The Idoma are people that primarily inhabit the lower western areas of Benue State, Nigeria, and kindred groups can be found in Cross Rivers State, Enugu State, Kogi State and Nasarawa State in Nigeria. The Idoma language is classified in the Akweya subgroup of the Idomoid languages of the Volta–Niger family, which include Igede,Alago, Agatu, Etulo, Ete and Yala languages of Benue, Nasarawa, Kogi and Northern Cross River states. The Akweya subgroup is closely related to the Yatye-Akpa sub-group. The bulk of the territory is inland, south of river Benue, some seventy-two kilometres east of its confluence with River Niger. The Idomas are known to be 'warriors' and 'hunters' of class, but hospitable and peace-loving. The greater part of Idoma land remained largely unknown to the West until the 1920s, leaving much of the colourful traditional culture of the Idoma intact. The population of the Idoma is estimated to be about 3.5 million. The Idoma people have a traditional ruler called the Och'Idoma who is the head of the Idoma Area Traditional Council. This was introduced by the British. Each community has its own traditional chief such as the Ad'Ogbadibo of Orokam, Chief D.E Enenche. The Palace of the Och'Idoma is located at Otukpo, Benue State. The present Och'Idoma, Elias Ikoyi Obekpa was installed into office in 1997 and the position is for life.
Linguistic evidence suggests that the Idoma have lived in their present day region for at least four to five thousand years, and that they probably moved into the area from the north along with the forbearers of Yoruba, Bini, and Igbo peoples sometime before that. All of these peoples belong to the Kwa family of languages, and linguists are able to estimate separation times based on the differences in their individual languages. They broke off of one of the larger ethnic groups in the area at some point in the distant past and began developing their own culture in relative isolation from their parent group.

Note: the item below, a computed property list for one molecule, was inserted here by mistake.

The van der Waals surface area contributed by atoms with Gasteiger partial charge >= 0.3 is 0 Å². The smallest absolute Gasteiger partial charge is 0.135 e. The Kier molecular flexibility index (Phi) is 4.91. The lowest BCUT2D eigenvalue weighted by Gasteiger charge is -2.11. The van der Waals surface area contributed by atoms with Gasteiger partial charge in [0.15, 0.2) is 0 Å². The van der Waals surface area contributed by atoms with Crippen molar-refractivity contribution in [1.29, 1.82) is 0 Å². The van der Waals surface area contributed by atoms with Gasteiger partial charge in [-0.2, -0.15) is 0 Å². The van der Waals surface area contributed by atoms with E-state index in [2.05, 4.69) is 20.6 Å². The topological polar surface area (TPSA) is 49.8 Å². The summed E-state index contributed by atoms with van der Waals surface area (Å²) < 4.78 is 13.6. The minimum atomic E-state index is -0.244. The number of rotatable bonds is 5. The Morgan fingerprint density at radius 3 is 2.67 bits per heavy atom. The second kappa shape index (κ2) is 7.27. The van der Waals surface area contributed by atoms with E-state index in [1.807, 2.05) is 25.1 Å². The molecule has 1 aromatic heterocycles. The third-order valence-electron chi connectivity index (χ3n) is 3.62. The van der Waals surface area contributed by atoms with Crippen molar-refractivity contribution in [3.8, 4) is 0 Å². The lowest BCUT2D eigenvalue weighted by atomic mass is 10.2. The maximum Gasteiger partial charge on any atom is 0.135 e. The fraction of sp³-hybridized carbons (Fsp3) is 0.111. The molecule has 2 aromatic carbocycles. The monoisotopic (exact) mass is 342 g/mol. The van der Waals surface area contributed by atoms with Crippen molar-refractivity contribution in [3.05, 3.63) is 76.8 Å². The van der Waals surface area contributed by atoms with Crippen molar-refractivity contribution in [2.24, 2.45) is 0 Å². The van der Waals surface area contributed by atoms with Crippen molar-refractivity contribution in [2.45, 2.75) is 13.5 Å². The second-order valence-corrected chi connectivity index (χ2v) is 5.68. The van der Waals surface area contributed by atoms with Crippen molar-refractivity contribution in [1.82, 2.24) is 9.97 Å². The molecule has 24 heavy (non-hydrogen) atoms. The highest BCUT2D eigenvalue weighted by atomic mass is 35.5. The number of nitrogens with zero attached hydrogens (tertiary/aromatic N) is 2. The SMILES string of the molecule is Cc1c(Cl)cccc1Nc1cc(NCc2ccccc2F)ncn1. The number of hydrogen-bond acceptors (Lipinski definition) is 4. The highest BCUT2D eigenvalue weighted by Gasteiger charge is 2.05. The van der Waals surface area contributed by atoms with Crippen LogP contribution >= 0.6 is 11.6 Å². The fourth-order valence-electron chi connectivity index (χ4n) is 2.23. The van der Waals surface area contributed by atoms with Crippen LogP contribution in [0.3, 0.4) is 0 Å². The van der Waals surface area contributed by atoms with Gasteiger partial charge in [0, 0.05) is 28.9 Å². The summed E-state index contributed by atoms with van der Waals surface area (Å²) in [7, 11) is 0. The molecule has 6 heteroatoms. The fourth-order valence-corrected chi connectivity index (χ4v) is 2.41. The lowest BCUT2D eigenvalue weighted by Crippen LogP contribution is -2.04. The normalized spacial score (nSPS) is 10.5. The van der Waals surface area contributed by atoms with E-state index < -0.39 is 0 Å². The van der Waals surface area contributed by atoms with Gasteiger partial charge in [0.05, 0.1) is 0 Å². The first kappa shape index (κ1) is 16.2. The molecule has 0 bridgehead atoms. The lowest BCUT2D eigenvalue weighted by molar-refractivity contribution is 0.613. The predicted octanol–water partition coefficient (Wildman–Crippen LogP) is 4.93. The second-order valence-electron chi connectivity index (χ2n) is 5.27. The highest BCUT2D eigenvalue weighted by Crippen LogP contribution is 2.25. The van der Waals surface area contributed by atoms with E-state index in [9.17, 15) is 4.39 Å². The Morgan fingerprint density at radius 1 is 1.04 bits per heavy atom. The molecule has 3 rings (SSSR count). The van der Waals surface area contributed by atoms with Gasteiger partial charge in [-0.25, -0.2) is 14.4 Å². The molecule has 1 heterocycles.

Most Idoma are farmers. Their staple crops are yams and taro, known locally as cocoa yams. Harvesting is a time for great celebration. Yams are produced efficiently enough to export them to their neighbors. They also harvest the fruit of the oil palm which is processed into oil and exported to Europe in large quantities, making it a fairly profitable cash crop. Other crops of importance include maize, manioc, peppers, peanuts, tomatoes, squash, and sweet potatoes. Goats, sheep, chickens and dogs are kept by nearly everyone. Although hunting no longer provides a substantial contribution to the local economy, fishing has remained very important throughout the region.
The Idoma may live in compact villages or in relatively dispersed family homesteads. Political ties exist primarily on the community level with a headman, or chief, who inherits his position along patrilineal lines. Royal succession among the Idoma often alternates between two patrilineal lines, to some extent weakening the power of the ruler. The chief usually consults a council of elders before making any important decisions. In the past, age-grade societies and the related masking traditions contributed to social control.